Beginning with a section on basic (and not-so-basic) techniques, an extensive sidebar on how to store bread, and then "Notes on Equipment and Ingredients," it provides readers with all the technical background they'll need before moving on to the actual recipes, which begin with unleavened flatbreads like Moroccan m'smen and the above-mentioned chapatis and lavash, as well as matzo, then moves on to "slightly elevated leavened flatbreads" (like naan, injera, pita, and focaccia), then a terrific chapter on tortillas and other things to be made with masa, before getting into what some folks think of as "real" bread baking, loaves from rustic French breads to ryes to traditional onion bialys, followed by "enriched" breads - "Challah and Beyond." But it doesn't stop there; the next chapter provides recipes for "Filled Doughs from Around the World" - kreplach, knishes, Albanian cheese triangles, empanadas, and more. That chapter is followed by a collection of "quick breads and holiday breads" which once again reflect food traditions from all over the world. I'm planning to make my first stollen ever for Christmas morning! There's even a chapter on what to do with leftover bread, "Waste Not": the panzanella salad below is just one example.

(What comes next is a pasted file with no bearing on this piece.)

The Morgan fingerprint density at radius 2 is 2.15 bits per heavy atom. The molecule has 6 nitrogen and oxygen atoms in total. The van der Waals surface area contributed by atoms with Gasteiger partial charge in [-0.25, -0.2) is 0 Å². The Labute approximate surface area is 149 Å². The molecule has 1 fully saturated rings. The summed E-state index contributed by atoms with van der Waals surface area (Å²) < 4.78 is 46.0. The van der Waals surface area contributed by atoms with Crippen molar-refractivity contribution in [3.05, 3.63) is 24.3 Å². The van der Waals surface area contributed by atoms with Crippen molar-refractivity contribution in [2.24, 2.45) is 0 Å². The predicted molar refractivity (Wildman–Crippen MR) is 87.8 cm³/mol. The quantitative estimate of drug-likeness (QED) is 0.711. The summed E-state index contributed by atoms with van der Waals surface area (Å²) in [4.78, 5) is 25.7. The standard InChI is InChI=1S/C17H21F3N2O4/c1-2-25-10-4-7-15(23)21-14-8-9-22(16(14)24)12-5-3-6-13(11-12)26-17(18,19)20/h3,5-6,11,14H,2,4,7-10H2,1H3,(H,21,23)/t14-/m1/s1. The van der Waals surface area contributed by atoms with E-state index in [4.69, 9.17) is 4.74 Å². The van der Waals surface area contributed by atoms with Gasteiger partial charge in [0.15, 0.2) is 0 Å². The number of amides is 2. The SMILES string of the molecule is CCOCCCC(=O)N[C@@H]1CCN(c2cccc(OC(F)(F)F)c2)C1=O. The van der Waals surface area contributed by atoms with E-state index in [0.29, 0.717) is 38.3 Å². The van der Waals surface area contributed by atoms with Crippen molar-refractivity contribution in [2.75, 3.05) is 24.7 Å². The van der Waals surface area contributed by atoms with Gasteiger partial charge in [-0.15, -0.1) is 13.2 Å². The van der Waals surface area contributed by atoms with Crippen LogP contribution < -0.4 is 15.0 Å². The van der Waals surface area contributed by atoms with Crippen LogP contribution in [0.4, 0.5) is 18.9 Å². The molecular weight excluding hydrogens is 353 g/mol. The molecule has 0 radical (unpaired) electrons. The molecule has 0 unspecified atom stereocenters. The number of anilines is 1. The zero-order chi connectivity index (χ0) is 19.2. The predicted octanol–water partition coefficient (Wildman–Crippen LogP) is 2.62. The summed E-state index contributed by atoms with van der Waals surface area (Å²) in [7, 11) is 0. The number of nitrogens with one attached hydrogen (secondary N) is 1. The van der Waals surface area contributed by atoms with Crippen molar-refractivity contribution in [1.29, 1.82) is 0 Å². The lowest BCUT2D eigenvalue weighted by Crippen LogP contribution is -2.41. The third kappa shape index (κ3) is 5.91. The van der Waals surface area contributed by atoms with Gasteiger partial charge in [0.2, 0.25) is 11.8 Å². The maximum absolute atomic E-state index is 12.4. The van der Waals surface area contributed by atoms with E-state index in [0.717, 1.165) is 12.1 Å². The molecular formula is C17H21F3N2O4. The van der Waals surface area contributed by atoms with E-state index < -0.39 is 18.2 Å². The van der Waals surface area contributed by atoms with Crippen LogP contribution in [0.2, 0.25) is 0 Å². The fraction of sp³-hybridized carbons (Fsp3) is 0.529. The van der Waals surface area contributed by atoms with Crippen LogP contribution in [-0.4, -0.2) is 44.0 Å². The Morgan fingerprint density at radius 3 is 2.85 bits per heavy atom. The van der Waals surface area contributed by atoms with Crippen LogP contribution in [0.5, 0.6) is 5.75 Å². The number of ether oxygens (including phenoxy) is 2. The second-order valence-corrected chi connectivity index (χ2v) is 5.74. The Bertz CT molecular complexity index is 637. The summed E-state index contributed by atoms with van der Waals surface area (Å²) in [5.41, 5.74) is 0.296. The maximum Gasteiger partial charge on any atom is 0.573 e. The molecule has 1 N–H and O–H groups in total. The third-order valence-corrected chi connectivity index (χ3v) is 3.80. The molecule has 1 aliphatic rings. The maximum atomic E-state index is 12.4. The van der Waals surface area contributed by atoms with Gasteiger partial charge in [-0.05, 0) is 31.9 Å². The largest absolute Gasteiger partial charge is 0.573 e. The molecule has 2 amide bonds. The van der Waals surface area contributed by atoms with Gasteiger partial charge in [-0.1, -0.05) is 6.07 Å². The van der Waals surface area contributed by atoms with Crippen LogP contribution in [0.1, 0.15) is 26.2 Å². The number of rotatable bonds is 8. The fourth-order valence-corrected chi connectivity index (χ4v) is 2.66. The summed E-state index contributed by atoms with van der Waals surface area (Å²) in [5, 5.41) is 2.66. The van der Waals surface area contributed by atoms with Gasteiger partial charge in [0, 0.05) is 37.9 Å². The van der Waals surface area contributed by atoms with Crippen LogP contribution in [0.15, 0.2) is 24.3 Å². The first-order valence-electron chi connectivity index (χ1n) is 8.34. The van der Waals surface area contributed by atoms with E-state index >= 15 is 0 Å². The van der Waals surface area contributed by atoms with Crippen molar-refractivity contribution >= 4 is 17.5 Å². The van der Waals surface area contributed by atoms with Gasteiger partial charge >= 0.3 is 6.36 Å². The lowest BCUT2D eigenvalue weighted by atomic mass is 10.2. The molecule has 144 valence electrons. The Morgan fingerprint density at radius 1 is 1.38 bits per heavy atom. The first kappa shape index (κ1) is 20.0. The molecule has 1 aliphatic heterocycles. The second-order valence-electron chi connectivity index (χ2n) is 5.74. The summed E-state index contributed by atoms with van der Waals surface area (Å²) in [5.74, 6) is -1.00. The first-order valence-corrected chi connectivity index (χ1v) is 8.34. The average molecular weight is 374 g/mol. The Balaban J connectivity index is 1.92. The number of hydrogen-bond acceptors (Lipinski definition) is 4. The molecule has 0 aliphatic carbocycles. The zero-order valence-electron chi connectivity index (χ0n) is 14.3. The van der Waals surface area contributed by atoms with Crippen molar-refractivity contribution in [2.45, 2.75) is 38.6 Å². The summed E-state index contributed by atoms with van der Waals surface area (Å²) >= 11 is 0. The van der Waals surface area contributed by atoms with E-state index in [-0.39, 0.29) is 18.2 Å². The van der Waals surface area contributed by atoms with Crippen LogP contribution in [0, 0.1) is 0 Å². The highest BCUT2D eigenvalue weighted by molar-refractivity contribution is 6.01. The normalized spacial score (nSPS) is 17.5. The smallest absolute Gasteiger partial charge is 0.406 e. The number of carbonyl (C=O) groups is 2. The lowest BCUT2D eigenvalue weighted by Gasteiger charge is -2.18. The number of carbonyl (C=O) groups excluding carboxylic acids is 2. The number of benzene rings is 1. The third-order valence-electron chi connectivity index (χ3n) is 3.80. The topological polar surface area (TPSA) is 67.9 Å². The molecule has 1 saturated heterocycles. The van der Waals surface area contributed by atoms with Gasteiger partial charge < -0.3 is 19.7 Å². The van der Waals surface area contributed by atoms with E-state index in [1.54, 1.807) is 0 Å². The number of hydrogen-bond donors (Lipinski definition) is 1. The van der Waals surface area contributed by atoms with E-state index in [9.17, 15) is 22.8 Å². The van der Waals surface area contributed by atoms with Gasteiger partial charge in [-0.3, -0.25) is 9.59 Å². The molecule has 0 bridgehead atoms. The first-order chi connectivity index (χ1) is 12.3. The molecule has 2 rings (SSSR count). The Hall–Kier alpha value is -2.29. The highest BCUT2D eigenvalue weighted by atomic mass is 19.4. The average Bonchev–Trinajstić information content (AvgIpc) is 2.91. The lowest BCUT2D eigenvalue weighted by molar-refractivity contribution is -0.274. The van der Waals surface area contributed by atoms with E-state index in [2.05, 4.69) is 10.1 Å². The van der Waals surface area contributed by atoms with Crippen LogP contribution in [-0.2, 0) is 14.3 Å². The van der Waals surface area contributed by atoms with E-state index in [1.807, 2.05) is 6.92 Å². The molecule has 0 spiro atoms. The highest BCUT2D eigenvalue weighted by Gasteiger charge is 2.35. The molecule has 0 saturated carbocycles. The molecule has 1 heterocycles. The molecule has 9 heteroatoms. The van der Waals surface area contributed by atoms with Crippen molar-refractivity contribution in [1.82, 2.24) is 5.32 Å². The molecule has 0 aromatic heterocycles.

I can't remember the last time I felt so enthusiastic about a cookbook, and not only about the book itself and its recipes and stories, but about the mission that drives Hot Bread Kitchen. In every way I can think of, it's a very good thing.

Thursday, November 5, 2015

From a Problem Play to a Challenging Novel

In "The Gap of Time," Jeanette Winterson composes a "cover version" of Shakespeare's "The Winter's Tale," one of his late plays - infrequently performed and considered somewhat problematic by some critics. One of my own professors dismissed it as "silly." The plot certainly stretches credulity, but Winterson's re-envisioning fills in the plot holes of the original and brings it to a satisfying conclusion - more satisfying than the original, actually, since we don't have to depend on a statue coming to life.